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Art, Culture, and Cuisine: Ancient and Medieval Gastronomy Feast: A History of Grand Eating

Nefs were a sort of table-ornament shaped like a boat or a ship. Some were used either purely for decoration; to store table-linens or eating-utensils; or to hold some sort of condiment (the V&A's Burghley nef may have been a saltcellar) or beverage (one 16th century drawing of a nef, now at the Kunstbibliotek in Berlin, says that "When you remove the upper part, the lower section becomes a drinking vessel that holds two measures of drink"; the Gilbert nef has a spout projecting from the figurehead); there’s even a few clockwork nefs.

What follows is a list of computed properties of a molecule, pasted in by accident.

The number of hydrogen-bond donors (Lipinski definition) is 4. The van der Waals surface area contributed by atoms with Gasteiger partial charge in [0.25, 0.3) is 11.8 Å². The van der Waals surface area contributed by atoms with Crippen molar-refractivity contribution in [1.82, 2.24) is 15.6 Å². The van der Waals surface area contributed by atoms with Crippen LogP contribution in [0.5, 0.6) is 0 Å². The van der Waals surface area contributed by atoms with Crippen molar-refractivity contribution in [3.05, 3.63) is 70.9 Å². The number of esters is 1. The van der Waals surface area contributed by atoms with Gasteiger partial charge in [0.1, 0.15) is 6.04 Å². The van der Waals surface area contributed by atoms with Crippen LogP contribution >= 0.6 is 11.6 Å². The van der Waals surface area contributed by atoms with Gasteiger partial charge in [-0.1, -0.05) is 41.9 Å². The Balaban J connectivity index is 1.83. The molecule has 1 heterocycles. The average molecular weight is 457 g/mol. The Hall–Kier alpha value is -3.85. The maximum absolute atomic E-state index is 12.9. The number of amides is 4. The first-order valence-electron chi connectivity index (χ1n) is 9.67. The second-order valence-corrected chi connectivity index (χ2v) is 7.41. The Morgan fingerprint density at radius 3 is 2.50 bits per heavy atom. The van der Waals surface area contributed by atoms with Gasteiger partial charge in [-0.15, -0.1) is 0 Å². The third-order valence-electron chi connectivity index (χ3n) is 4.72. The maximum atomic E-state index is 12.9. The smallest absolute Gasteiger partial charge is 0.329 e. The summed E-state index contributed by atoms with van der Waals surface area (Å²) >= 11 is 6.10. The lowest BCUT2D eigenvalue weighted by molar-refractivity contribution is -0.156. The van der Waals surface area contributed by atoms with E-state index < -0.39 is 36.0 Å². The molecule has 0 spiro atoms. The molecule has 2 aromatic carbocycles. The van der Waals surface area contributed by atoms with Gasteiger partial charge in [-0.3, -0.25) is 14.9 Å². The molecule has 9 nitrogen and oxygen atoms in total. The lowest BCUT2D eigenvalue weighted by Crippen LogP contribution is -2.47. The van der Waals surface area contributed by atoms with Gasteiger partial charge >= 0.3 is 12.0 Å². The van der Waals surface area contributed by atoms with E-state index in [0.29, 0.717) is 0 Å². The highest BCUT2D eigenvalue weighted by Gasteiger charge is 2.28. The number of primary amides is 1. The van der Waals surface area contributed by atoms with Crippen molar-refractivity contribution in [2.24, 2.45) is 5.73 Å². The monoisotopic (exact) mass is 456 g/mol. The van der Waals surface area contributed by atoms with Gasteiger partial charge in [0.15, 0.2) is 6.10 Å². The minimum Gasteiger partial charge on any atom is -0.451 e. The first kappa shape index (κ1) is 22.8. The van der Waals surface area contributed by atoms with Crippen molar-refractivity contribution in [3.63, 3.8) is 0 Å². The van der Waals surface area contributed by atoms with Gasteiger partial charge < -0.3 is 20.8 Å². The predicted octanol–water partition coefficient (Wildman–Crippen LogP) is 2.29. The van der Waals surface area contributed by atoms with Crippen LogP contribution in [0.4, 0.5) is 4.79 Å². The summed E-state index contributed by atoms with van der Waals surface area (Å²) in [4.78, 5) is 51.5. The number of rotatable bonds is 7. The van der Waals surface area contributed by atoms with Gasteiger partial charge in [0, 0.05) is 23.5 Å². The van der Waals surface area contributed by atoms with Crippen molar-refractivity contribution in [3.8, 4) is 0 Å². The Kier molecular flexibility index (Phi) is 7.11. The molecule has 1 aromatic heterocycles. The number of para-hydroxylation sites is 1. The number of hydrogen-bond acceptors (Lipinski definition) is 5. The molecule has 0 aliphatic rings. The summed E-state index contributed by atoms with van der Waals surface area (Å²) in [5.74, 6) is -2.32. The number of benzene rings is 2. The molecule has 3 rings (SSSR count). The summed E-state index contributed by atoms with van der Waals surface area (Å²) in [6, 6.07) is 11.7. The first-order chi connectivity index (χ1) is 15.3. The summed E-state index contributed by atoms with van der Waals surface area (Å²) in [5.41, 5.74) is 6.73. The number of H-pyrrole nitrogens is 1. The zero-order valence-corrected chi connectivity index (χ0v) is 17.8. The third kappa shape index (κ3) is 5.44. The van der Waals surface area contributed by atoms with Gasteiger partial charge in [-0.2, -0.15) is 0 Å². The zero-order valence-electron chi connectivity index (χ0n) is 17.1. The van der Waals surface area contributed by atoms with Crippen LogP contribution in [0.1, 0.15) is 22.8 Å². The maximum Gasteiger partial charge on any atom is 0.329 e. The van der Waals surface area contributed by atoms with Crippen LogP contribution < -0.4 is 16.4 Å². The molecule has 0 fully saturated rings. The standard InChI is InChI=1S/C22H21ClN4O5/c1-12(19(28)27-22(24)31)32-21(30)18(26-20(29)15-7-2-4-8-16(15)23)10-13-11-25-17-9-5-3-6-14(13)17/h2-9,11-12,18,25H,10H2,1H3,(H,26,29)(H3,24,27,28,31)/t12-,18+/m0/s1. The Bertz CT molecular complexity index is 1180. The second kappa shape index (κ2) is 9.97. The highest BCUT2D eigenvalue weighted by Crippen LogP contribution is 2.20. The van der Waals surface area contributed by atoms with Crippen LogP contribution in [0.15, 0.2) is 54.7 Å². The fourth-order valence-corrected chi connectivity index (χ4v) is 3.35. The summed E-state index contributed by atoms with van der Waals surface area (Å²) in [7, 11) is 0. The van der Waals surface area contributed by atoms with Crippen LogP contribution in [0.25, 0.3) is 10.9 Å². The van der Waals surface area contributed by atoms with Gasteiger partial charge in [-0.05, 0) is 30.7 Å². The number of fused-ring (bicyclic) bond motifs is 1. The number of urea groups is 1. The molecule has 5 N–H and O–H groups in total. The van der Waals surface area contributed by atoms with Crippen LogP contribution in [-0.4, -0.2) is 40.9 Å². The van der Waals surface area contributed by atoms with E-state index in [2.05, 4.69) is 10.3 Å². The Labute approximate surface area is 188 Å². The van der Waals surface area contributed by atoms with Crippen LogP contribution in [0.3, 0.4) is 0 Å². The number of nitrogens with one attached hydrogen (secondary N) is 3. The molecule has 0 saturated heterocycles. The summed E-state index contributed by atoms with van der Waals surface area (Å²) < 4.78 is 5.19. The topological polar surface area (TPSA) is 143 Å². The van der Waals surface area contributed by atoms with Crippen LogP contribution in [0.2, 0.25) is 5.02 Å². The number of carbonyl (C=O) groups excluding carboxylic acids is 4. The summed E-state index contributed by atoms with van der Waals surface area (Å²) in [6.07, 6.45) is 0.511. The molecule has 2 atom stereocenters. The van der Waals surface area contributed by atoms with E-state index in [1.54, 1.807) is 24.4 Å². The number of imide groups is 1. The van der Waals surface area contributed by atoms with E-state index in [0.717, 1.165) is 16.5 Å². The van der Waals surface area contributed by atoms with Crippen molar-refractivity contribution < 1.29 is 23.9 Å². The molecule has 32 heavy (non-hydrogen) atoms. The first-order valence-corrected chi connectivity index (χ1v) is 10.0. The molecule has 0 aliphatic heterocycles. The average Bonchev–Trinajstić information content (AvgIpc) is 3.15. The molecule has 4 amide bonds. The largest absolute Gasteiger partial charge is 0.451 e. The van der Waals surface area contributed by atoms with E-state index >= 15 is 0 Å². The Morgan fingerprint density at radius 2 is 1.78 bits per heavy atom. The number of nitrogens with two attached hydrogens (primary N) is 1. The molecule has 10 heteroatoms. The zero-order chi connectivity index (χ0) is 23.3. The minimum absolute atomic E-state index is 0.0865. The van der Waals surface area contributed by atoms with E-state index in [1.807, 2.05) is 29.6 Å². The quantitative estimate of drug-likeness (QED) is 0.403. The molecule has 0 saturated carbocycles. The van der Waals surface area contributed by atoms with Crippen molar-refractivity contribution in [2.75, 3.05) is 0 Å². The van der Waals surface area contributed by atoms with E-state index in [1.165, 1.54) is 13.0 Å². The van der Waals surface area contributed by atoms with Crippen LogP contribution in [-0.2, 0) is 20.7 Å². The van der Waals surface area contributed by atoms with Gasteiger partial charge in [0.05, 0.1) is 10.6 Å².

Although Arts and Crafts in the Middle Ages describes nefs only as a type of saltcellar, it does provide some interesting (if uncited) details:

The salt cellar was always a piece de resistance, and stood in the centre of the table. It was often in the form of a ship in silver … The silver ship was commonly an immense piece of plate, containing the napkin, goblet, and knife and spoon of the host, besides being the receptacle for the spices and salt. Through fear of poison, the precaution was taken of keeping it covered. This ship was often known as the “nef,” and frequently had a name, as if it were the family yacht! One is recorded as having been named the “Tyger,” while a nef belonging to the Duke of Orleans was called the “Porquepy,” meaning porcupine.

Worth Their Salt has a history of salts and nefs, and includes a photo of an early 20th century wheeled nef shaped like a 15th century ship. See also Stefan's Florileigum: Nefs.

More nefs from Sotheby’s auctions.